The Daily Star, Beirut
Moroccans unsettled by free-trade deal with US
Agreement leaves analysts skeptical about disparity between 2 markets
By Khatoun Haidar
18 March 2004
The debate over the bilateral free-trade agreement (FTA) signed March 2
between Morocco and the US took the Moroccan national scene by storm.
Never did the choice of a foreign commercial policy generate such a
controversial reaction in the Moroccan public opinion. Many view it as a
first step in the US Greater Middle East Initiative, a political
statement rather than just a commercial issue.
Already in 2002 when the FTA discussions were started in Washington
during a meeting between Moroccan King Mohammed VI and US President
George W. Bush, the principle of such an agreement was received with
suspicion in Morocco. The only other regional countries with bilateral
deals with Washington are Israel and Jordan.
Aside from political rhetoric, a rational and legitimate debate was
mirrored in the press.
“This accord will advance the national economy, generate thousands of
jobs, and insure the well being of the Moroccan people” said supporters.
“Given the disparity between the two economies, the accord will destroy
our productive sectors. US imports will condemn local production and
suppress thousands of jobs,” said FTA opponents.
A close look at the deal gives some credibility to the objections. The
FTA clause will mainly benefit US products subject in Morocco to 20
percent custom duties, compared to 4 percent restrictive tariffs on
Moroccan products entering the US. This was reflected by a March 2 press
release by the office of the US Trade Representative, saying: “This is
the best market access package negotiated yet with a developing country
in a US free-trade agreement.”
Agricultural products usually subject to special clauses aimed at
protecting the basic sectors of emerging markets, have to the dismay of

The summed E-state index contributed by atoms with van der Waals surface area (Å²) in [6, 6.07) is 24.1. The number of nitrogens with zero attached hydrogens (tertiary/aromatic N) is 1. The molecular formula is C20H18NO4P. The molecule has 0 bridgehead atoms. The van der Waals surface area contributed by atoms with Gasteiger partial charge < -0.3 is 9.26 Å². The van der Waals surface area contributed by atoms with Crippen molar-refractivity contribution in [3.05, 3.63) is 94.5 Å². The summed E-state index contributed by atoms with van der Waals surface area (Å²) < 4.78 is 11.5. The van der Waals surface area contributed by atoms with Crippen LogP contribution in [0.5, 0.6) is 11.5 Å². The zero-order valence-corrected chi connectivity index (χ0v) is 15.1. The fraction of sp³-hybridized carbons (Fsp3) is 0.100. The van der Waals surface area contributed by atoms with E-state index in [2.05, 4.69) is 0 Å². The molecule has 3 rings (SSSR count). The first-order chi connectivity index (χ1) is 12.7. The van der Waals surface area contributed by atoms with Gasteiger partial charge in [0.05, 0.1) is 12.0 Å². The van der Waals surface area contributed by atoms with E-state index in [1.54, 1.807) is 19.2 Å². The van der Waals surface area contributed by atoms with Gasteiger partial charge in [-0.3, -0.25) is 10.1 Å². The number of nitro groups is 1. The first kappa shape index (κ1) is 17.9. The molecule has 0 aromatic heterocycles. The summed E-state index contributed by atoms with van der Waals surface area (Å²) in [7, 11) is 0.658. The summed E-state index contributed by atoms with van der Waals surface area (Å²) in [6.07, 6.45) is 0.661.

many Moroccans, been subject to the same immediate free access clause
Morocco will provide duty-free access immediately on products such as
pistachios, pecans, frozen potatoes, whey products, processed poultry
products, pizza cheese and breakfast cereals. Wheat, a highly political
issue in Morocco, is the only US product to stay subject to quotas.
Eight million people in Morocco depend on production of wheat - the main
crop produced by small farmers - for their livelihood.
Against this, the US was keen on protecting its agricultural sector. The
FTA states that there will be no immediate free access: “The US will
phase out all agricultural tariffs under the deal, most in 15 years. An
agricultural safeguard will be available in the event of significant
price decreases for certain products.”
Commenting on this, Mohammed bin Arouss, a Moroccan farmer said: “They
are selling us promises. Who know what will happen in 15 years?”
On the other hand, the Moroccan textile sector stands to gain from the
agreement, especially in view of the clause that makes textiles and
apparel duty-free if imports meet the FTA’s rule of origin.”
AMITH, the Moroccan textile and clothing manufacturers association,
expects that the sector’s exports, estimated at $30 million, could under
the new deal witness a six-fold growth in a short period of time. This
will have a positive outcome on economic growth in Morocco.
According to the Trade and Industry Chamber of Casablanca (CCIS), the
textile clothing sector represents 43 percent of the country’s
industrial exports, accounting for 14 percent of Morocco’s overall
industrial production with a yearly turnover of $2.8 billion, employing
196,213 people, or 39.5 percent of total industrial employment. Unique
to this sector is that female staff form 66 percent of the total number
of persons employed by the industry.
The deal’s most controversial aspect remains the two titles in the
clause on the enforcement of intellectual property rights relating to
generic medicine. They could complicate and delay the access of
pharmaceutical industries to generic molecules once they enter the
Health Minister Mohammed Cheikh Biadillah stressed that “gains in the
field of generic medicine will be preserved” adding that, in the case of
an epidemic, the Doha deals stipulate that “health overrules all
accords.” However, the dealstill seems to be undermining the efforts of
pressure groups acting within the framework of the World Trade
Organization on behalf of poor countries to insure access to affordable
medication for all. US pharmaceutical giants will be able through this
deal to circumvent future gains.
Moroccan Premier Taieb Fassi Fihri gave assurances regarding some
aspects of the agreement, mainly on generic drugs, agriculture and
intellectual property, insisting that “Morocco’s rights and interests
are preserved.” Many analysts remain skeptical, stressing that the deal’s
political implications reach beyond its technical framework, and that
Morocco will not be able to cash directly on the price of its alignment
with the US.
In fact, the most significant returns will be indirect, coming from an
increase in US investment encouraged by the clause aimed at establishing
a secure and predictable legal framework for investors in Morocco.
Strategically located in North Africa, at the doorsteps of the European
market, Morocco could thus become an attractive location for US